Background: The function of the Purkinje system (PS) is to ensure fast and uniform activation of the heart. Although this vital role during sinus rhythm is well understood, this is not the case when shocks are applied to the heart, especially in the case of failed defibrillation. The PS activates differently from the myocardium, has different electrophysiological properties, and provides alternate propagation pathways; thus, there are many ways in which it can contribute to postshock behavior.
Objective: The purpose of this study was to elucidate the role of the PS in the initiation and maintenance of postshock arrhythmias.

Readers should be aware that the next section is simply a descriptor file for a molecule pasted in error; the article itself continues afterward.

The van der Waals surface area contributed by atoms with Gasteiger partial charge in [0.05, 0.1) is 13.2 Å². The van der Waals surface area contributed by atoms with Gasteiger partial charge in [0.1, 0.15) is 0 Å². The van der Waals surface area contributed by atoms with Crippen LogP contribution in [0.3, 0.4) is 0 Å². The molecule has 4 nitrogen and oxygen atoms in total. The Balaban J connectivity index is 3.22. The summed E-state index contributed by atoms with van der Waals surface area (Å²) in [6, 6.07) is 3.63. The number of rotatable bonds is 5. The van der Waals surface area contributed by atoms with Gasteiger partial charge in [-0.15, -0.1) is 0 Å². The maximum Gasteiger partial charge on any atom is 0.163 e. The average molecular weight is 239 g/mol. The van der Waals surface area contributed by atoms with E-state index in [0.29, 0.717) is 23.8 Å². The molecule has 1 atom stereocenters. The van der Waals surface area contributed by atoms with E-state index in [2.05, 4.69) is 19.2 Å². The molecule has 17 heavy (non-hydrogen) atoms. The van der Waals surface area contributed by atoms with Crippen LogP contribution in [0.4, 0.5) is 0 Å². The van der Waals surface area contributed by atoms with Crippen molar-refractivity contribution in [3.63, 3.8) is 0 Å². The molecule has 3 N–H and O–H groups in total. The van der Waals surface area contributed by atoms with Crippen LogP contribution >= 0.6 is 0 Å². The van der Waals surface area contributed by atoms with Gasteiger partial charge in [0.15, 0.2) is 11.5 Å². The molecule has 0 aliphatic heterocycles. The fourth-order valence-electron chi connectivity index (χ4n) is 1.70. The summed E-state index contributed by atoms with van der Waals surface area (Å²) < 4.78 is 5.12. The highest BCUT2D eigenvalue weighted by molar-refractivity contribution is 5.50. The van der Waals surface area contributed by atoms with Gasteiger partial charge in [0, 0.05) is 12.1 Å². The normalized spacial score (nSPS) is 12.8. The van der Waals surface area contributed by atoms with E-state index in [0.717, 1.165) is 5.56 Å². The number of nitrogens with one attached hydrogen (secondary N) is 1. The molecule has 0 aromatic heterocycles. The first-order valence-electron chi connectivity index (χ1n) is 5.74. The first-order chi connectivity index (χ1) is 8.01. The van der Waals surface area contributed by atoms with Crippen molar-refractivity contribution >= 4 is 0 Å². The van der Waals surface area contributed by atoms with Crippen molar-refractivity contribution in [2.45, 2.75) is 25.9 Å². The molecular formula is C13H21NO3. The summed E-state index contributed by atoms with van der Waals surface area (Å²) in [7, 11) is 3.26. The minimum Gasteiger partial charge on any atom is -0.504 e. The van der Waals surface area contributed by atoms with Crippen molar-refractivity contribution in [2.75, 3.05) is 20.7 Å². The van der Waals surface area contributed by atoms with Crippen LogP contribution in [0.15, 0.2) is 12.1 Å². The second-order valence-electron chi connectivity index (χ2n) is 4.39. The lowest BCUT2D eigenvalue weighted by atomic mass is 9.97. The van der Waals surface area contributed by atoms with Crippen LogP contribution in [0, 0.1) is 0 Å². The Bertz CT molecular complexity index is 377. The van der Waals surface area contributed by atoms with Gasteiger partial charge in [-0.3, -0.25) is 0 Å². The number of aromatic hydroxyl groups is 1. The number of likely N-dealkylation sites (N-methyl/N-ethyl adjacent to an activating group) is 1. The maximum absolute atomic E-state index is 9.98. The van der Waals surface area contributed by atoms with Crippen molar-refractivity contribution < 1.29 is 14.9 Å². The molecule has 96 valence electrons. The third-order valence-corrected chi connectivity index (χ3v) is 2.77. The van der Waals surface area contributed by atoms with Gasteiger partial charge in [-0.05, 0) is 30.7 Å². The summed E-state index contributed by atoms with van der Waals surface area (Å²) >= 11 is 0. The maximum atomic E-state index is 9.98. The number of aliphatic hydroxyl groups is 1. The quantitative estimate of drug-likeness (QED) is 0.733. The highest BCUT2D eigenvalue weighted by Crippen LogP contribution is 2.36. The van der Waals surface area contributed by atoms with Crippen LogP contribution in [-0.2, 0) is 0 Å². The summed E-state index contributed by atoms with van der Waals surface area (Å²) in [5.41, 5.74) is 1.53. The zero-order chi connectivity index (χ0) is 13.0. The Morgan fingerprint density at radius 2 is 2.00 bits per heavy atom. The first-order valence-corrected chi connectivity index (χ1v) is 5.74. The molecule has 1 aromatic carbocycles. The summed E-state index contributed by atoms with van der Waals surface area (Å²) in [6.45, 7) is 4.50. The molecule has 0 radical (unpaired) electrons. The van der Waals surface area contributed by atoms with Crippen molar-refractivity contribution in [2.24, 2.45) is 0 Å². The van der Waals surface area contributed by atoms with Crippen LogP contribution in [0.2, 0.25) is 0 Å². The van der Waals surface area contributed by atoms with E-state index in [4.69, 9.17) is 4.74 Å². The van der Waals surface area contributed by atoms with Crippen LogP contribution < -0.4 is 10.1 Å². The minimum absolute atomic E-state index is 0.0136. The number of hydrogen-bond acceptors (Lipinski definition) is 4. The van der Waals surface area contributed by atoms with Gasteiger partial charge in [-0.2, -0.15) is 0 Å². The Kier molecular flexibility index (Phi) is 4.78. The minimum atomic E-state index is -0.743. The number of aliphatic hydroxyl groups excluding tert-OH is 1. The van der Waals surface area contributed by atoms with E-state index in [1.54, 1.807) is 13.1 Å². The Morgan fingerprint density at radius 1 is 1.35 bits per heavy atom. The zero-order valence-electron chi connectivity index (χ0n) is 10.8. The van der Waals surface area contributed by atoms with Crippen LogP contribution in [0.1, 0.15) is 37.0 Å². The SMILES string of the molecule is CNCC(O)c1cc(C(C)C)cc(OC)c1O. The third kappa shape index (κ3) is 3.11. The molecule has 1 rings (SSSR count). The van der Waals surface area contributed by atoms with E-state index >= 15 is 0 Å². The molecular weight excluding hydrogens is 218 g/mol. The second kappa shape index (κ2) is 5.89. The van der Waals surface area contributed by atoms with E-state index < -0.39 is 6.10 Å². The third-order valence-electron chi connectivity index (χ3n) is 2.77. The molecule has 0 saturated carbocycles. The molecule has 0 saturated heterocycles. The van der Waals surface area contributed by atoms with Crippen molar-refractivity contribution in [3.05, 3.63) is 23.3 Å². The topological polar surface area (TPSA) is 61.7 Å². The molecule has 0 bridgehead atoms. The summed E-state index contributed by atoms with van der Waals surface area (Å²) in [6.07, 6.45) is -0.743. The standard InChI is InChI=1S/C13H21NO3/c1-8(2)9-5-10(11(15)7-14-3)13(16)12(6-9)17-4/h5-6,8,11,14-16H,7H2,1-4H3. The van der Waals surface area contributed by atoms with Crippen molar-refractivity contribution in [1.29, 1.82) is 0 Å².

Methods: A computer model of the ventricles including the PS was subjected to different reentry induction protocols.
Results: The PS facilitated reentry induction at relatively weaker shocks. Disconnecting the PS from the ventricles during the postshock interval revealed that the PS helps stabilize early-stage reentry by providing focal breakthroughs. During later stages, the PS contributed to reentry by leading to higher frequency rotors. The PS also promoted wave front splitting during reentry due to electrotonic coupling, which prolongs action potential durations at PS-myocyte junctions. The presence of a PS results in the anchoring of reentrant activations that propagate through the pathways provided by the PS.
Conclusions: The PS is proarrhythmic in that it provides pathways that prolong activity, and it plays a supplementary role in maintaining the later stages of reentry (>800 ms).